There's finally a sign in the window, a cool assemblage of soldered copper pipes forming the word: . Many residents might not have known this bar at the beginnings of North Broadway has been here since 2002; and if they did, they might not have known its name. Until now.
The management has of late been trying to up the dark lounge's low profile and win some more customers with a little revamp, some food, and a good sanding – and it appears to be working.
General manager Jeremy McLellan, of Sleepy Hollow, a loyal customer from the beginning and an employee for the last five years, said that though Brute on 9 had survived the test of time, this last summer was “rough.” Business was in a slump and “we were getting very frustrated.”
They realized they were having something of an identity crisis, trying to be the slick lounge in a small village that might have other desires, so he and owner William Truiano, who lives in Manhattan, decided to trim the operation in some regards and expand it in others. The name, by the way, comes from the owner's nickname, Brute, Italian for 'ugly', though he certainly is not; the bar isn't either.
“We gave it the old college try,” McLellan said, describing how they shut down for about two weeks in November to perform a minor facelift. The idea was to give the place a more rustic look, sanding the high gloss off the table tops. They added acoustic live music nights (Tuesday, for now), a small menu of food made on a panini grill (no open-fire cooking allowed), an arcade game, and that ever-important sign. “Basically we are becoming more of a neighborhood pub than a Manhattan lounge,” McLellan said.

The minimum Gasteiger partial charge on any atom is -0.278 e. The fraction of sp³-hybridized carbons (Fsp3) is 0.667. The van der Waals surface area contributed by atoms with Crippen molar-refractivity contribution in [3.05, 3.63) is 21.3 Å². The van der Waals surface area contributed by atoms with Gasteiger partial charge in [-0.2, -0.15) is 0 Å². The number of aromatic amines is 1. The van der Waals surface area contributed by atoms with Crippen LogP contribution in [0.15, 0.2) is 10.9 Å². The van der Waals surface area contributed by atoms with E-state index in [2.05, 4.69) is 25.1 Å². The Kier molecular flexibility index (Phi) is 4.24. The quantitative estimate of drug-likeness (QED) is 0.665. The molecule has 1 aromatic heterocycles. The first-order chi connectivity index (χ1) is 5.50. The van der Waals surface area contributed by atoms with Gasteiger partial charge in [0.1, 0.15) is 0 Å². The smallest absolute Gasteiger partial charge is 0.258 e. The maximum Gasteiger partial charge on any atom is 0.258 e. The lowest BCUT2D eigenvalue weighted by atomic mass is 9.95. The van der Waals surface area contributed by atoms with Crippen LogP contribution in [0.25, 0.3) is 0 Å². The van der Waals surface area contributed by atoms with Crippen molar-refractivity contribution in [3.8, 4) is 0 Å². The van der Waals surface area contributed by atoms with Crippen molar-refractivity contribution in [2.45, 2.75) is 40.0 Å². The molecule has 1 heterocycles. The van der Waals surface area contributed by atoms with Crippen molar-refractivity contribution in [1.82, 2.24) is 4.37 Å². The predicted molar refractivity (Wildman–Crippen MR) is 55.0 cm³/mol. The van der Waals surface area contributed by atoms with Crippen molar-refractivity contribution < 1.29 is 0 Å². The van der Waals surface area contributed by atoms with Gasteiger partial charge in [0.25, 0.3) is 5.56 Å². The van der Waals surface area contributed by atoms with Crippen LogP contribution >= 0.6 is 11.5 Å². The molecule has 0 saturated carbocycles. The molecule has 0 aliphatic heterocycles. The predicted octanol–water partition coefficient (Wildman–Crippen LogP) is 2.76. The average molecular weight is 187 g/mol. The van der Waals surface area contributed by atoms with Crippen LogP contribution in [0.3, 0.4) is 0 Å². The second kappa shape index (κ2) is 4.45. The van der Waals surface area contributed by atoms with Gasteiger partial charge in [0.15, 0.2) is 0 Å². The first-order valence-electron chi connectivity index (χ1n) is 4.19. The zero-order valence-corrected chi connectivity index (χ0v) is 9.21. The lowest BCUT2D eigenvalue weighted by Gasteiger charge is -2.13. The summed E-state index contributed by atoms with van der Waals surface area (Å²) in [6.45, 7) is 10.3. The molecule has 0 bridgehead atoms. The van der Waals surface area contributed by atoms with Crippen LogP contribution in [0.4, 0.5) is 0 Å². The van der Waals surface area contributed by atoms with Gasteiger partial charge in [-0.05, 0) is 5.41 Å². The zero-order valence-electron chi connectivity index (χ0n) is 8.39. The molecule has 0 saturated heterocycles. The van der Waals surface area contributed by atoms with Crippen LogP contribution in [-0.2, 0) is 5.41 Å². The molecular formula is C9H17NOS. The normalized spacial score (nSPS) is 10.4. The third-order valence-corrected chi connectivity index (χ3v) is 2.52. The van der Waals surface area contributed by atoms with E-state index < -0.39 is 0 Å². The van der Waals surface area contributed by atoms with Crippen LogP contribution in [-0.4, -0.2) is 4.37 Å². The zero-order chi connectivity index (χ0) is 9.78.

Perhaps it points not just to a sign of the economic times that people want a less fussy place, but a real need for comfort – and comfort food – in these high-stress times. A similar progression happened in the transformation from Main Street's to .
Still, they won't be taking their new neighborhood pub approach too far past their own more refined niche. Though the management caved and installed a flat screen TV they had previously resisted, you won't often find sports on it (unless they get requests) but rather an old black and white movie. The signature cocktails (which change) can include items like the $12 “pear-ly legal” with pear nectar and bourbon, “always very high-end booze.”
The beers on tap, three in number, are $7 a pint, and can often hail from New York state breweries like Ommegang and Six Point. The food includes various dressed or naked hot dogs starting at $3 and “not dogs” dishes like unique salads, paninis, and dessert. Brute isn't out to compete with area restaurants; instead it aims to offer a little something to people who might otherwise leave, or – like they used to do – order in when they're hungry. The food is served late; the kitchen closes at 1 a.m. weeknights and 3 or 4 a.m. on weekends.
Business, said McLellan, has increased noticeably. And for those who might have tried to come in the past and found the door locked, the hours are now also more streamlined. From Tuesday through Saturday, Brute opens at 5:30 p.m. On Sunday, they open at 1 p.m. Friday and Saturday they will stay open until 4 a.m. On weeknights and Sunday night, they'll close around 1 to 2 a.m. on average, “unless people are here; then we'll stay open later,” McLellan said. Cheers to that.
Brute on 9, 17 N. Broadway, 914.703.6022, MC & Visa accepted. Website to come and until then there's Facebook.